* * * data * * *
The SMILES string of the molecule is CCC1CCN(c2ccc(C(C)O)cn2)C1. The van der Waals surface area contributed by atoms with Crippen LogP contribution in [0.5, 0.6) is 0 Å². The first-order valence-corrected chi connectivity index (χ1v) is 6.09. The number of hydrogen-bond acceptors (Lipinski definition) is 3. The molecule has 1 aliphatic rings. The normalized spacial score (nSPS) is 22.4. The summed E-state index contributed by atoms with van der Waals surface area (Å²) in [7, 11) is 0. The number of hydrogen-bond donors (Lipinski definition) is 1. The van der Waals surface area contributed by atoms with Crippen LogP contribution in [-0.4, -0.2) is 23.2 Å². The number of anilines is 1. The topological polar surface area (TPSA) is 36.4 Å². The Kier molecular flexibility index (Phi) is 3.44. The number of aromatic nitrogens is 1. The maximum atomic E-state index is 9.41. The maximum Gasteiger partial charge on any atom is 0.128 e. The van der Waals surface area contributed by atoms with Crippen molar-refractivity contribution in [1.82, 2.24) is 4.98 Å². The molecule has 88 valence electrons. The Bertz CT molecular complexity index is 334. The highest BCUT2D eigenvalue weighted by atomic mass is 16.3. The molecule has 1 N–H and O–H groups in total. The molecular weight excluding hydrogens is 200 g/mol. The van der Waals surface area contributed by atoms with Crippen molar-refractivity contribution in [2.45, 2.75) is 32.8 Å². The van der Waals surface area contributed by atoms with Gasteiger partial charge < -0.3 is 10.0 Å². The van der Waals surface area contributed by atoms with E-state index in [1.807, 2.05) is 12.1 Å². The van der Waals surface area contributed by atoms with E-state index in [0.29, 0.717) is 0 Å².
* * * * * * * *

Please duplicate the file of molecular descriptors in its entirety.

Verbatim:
The SMILES string of the molecule is CCC1CCN(c2ccc(C(C)O)cn2)C1. The van der Waals surface area contributed by atoms with Crippen LogP contribution in [0.5, 0.6) is 0 Å². The first-order valence-corrected chi connectivity index (χ1v) is 6.09. The number of hydrogen-bond acceptors (Lipinski definition) is 3. The molecule has 1 aliphatic rings. The normalized spacial score (nSPS) is 22.4. The summed E-state index contributed by atoms with van der Waals surface area (Å²) in [7, 11) is 0. The number of hydrogen-bond donors (Lipinski definition) is 1. The van der Waals surface area contributed by atoms with Crippen LogP contribution in [-0.4, -0.2) is 23.2 Å². The number of anilines is 1. The topological polar surface area (TPSA) is 36.4 Å². The Kier molecular flexibility index (Phi) is 3.44. The number of aromatic nitrogens is 1. The maximum atomic E-state index is 9.41. The maximum Gasteiger partial charge on any atom is 0.128 e. The van der Waals surface area contributed by atoms with Crippen molar-refractivity contribution in [1.82, 2.24) is 4.98 Å². The molecule has 88 valence electrons. The Bertz CT molecular complexity index is 334. The highest BCUT2D eigenvalue weighted by atomic mass is 16.3. The molecule has 1 N–H and O–H groups in total. The molecular weight excluding hydrogens is 200 g/mol. The van der Waals surface area contributed by atoms with Crippen molar-refractivity contribution in [2.45, 2.75) is 32.8 Å². The van der Waals surface area contributed by atoms with Gasteiger partial charge < -0.3 is 10.0 Å². The van der Waals surface area contributed by atoms with E-state index in [1.807, 2.05) is 12.1 Å². The van der Waals surface area contributed by atoms with E-state index in [0.29, 0.717) is 0 Å².